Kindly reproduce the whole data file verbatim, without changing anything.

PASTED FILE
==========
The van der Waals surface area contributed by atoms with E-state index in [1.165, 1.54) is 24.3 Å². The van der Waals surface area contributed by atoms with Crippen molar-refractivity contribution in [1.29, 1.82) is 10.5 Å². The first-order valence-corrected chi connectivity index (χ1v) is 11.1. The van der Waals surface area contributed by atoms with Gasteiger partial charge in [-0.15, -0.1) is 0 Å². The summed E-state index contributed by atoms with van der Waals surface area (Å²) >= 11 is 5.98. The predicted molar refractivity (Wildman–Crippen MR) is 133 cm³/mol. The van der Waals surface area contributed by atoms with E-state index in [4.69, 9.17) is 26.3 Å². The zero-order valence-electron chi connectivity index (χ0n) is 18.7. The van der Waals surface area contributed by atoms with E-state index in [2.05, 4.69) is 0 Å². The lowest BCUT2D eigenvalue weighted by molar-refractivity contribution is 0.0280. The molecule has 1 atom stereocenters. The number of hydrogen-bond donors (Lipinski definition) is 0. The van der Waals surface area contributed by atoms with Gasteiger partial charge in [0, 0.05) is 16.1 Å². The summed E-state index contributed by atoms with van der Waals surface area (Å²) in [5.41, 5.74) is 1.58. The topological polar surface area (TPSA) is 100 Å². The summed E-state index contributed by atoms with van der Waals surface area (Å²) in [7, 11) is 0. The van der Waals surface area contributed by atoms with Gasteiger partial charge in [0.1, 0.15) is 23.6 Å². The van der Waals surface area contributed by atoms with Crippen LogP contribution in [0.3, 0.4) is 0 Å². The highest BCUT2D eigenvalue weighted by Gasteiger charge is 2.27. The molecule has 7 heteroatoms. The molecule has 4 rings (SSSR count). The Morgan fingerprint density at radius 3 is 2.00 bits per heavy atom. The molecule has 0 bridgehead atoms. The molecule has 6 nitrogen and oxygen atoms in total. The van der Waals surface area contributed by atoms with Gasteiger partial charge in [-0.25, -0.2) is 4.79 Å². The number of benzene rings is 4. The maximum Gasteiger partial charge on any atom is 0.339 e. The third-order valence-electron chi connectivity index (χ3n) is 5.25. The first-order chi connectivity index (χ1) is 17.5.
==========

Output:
The van der Waals surface area contributed by atoms with E-state index in [1.165, 1.54) is 24.3 Å². The van der Waals surface area contributed by atoms with Crippen molar-refractivity contribution in [1.29, 1.82) is 10.5 Å². The first-order valence-corrected chi connectivity index (χ1v) is 11.1. The van der Waals surface area contributed by atoms with Gasteiger partial charge in [-0.15, -0.1) is 0 Å². The summed E-state index contributed by atoms with van der Waals surface area (Å²) >= 11 is 5.98. The predicted molar refractivity (Wildman–Crippen MR) is 133 cm³/mol. The van der Waals surface area contributed by atoms with E-state index in [4.69, 9.17) is 26.3 Å². The zero-order valence-electron chi connectivity index (χ0n) is 18.7. The van der Waals surface area contributed by atoms with E-state index in [2.05, 4.69) is 0 Å². The lowest BCUT2D eigenvalue weighted by molar-refractivity contribution is 0.0280. The molecule has 1 atom stereocenters. The number of hydrogen-bond donors (Lipinski definition) is 0. The van der Waals surface area contributed by atoms with Gasteiger partial charge in [0, 0.05) is 16.1 Å². The summed E-state index contributed by atoms with van der Waals surface area (Å²) in [5.41, 5.74) is 1.58. The topological polar surface area (TPSA) is 100 Å². The summed E-state index contributed by atoms with van der Waals surface area (Å²) in [7, 11) is 0. The van der Waals surface area contributed by atoms with Gasteiger partial charge in [0.1, 0.15) is 23.6 Å². The van der Waals surface area contributed by atoms with Crippen LogP contribution in [0.3, 0.4) is 0 Å². The highest BCUT2D eigenvalue weighted by Gasteiger charge is 2.27. The molecule has 7 heteroatoms. The molecule has 4 rings (SSSR count). The Morgan fingerprint density at radius 3 is 2.00 bits per heavy atom. The molecule has 0 bridgehead atoms. The molecule has 6 nitrogen and oxygen atoms in total. The van der Waals surface area contributed by atoms with Gasteiger partial charge in [-0.25, -0.2) is 4.79 Å². The number of benzene rings is 4. The maximum Gasteiger partial charge on any atom is 0.339 e. The third-order valence-electron chi connectivity index (χ3n) is 5.25. The first-order chi connectivity index (χ1) is 17.5.